News — 08 November 2017
WE REMEMBER: Vimy Ridge then and now

A glimpse of a WWI era allied bi-plane as it’s seen through the arch of the Vimy Ridge War memorial during ceremonies that commemorated the 100th anniversary of the battle, this past April in France.
Photos by Andrew Skene

Submitted by Irene Skene

April 9, 1917, dawned cold and wet as four divisions of Canadian soldiers launched their attack against two German divisions at 05:30 hours. The combat conditions were made even more difficult as snow had fallen, making the terrain a sea of mud.

By 13:00 hours, the Canadians had taken full control of the entire ridge, turning the tides in the Great War that had begun in 1914.

It was an amazing victory, months in the making, with tunnel preparations, physical training, and rehearsals. But it was an amazing victory that was coupled with amazing loss.

There were 10,602 casualties among the Canadian ranks at Vimy; 7,004 were wounded and 3,598 lay dead.

April 9, 2017, dawned quite differently 100 years later, with blue skies, brilliant sunshine, and very warm temperatures.

We boarded our bus in Belgium at 09:30 hours. 

France and the official commemorations at Vimy Ridge awaited us, and after parking lots and queues, security checks and walks, we arrived at the memorial around 13:30 hours, in preparation for the 16:00 hour event.

A view of the 27-metre tall Vimy War Memorial, on Hill 145 where nearly 3,600 Canadian soldiers lost their lives in a battle that would turn the tides of WWI.

We vied for seating with the other 30,000 people in attendance- people of all ages, all walks of life, many nations, all with their own reasons for being there, and all awed by the sight before us.

It is a memorial of grand proportions- two soaring white pillars that each stand 27 meters tall, each adorned, along with the base, with 20 symbolic figures.

With the addition of its base, on which is engraved the names of the 11,285 Canadians who have no known graves, and its position on Hill 145, the whole monument soars 110 meters above the Douai Plain, on a site that covers 117 hectares, now land that was given to Canada, by France, in 1922- “freely and for all time, exempt from all taxes”. A Canadian ambassador, who oversees the memorial, lives in permanent residence on the site.

The memorial, designed by Sir Walter Allward, pays tribute to the 60,000 soldiers who died in battle during World War I in Western Europe.

As the clock ticked toward the 14:00 hour mark, volunteers began to place 3,598 pairs of army boots, one for each Canadian soldier who had lost his life, in a pathway from the entrance to the memorial. Direction was of the upmost importance as there is still buried ordinance in some areas. Grass cutting duties in these areas are left to the sheep as the weight of the humans walking behind lawnmowers could set the ordinance off.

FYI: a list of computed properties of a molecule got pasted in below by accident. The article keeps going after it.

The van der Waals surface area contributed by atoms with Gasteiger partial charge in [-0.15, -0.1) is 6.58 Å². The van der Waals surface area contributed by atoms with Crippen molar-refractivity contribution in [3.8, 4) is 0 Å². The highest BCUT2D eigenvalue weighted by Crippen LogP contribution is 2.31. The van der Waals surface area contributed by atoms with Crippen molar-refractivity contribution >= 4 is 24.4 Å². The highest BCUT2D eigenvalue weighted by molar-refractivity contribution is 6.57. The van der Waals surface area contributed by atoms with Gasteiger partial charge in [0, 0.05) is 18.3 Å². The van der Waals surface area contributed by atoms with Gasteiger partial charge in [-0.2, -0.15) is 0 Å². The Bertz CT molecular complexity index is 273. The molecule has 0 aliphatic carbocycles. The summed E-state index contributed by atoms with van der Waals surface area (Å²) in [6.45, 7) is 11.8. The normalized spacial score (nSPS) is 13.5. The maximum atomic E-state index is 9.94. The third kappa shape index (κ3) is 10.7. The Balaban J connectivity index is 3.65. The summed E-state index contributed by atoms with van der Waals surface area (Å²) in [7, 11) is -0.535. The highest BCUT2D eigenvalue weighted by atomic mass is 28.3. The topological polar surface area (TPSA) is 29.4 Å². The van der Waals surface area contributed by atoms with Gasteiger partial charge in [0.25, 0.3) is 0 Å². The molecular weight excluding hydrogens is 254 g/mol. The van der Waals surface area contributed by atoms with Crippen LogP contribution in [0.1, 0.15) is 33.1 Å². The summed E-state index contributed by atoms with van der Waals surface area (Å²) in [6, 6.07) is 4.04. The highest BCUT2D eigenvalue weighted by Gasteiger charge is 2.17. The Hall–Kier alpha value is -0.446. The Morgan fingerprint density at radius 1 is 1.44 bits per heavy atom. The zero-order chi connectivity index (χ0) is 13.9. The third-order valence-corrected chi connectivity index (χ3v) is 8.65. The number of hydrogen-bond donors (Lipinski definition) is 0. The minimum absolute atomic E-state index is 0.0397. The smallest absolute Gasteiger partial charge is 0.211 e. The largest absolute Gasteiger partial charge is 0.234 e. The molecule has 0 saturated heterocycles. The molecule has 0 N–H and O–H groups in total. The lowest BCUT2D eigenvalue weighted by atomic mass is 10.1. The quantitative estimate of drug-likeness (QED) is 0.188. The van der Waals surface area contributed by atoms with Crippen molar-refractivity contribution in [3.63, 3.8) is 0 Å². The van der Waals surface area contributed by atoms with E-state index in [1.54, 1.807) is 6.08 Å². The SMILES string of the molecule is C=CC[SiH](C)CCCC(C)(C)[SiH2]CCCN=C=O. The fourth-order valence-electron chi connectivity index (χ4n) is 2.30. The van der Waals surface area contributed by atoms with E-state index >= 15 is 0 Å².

The guns fired once more on Hill 145 to commemorate the 100 anniversary of the battle on April 9, 1917.

This was followed by the arrival of the helicopters carrying the dignitaries. Canada was well-represented with Governor General David Johnston, Prime Minister Justin Trudeau, the Honourable Kent Hehr, Brigadier General Guy Chapdelaine along with members of the Canadian Armed Forces and the Royal Canadian Mounted Police. 

President Francois Hollande and Prime Minister Bernard Cazeneuve, both of France, were also in attendance, along with England’s Prince Charles, Prince William and Prince Harry.

It was a thought-provoking ceremony that paid homage to the contributions and sacrifices made by our soldiers in the Great War, while delivering a message that was relevant to today. Presented in four movements, it was a story of Canada’s experience told through dramatic readings, musical performances and commemorative elements such as the 21 cannon salute (one of which shot a perfect smoke ring), a flypast by replica biplanes, the laying of wreaths, and a flypast of contemporary aircraft. 

The sun was setting as the ceremonies ended, and by 21:30 hours, we were back in Belgium, a day ended, but never forgotten. 

One can’t.

TO THE VALOUR OF THEIR COUNTRYMEN IN THE GREAT WAR AND IN MEMORY OF THEIR 60,000 DEAD, THIS MONUMENT IS RAISED BY THE PEOPLE OF CANADA.

Rest In Peace.
 
 

 
   

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About Author

Chris Marchand is a native of Dryden, Ontario. He served his first newspaper internship at The Dryden Observer in 1998 while attending journalism studies at Thompson Rivers University in Kamloops B.C. He's worked desks as both reporter and editor at the Fernie Free Press as well as filled the role of sports editor at the Cranbrook Daily Townsman. Marchand was named editor of the Dryden Observer in Aug. 2009.

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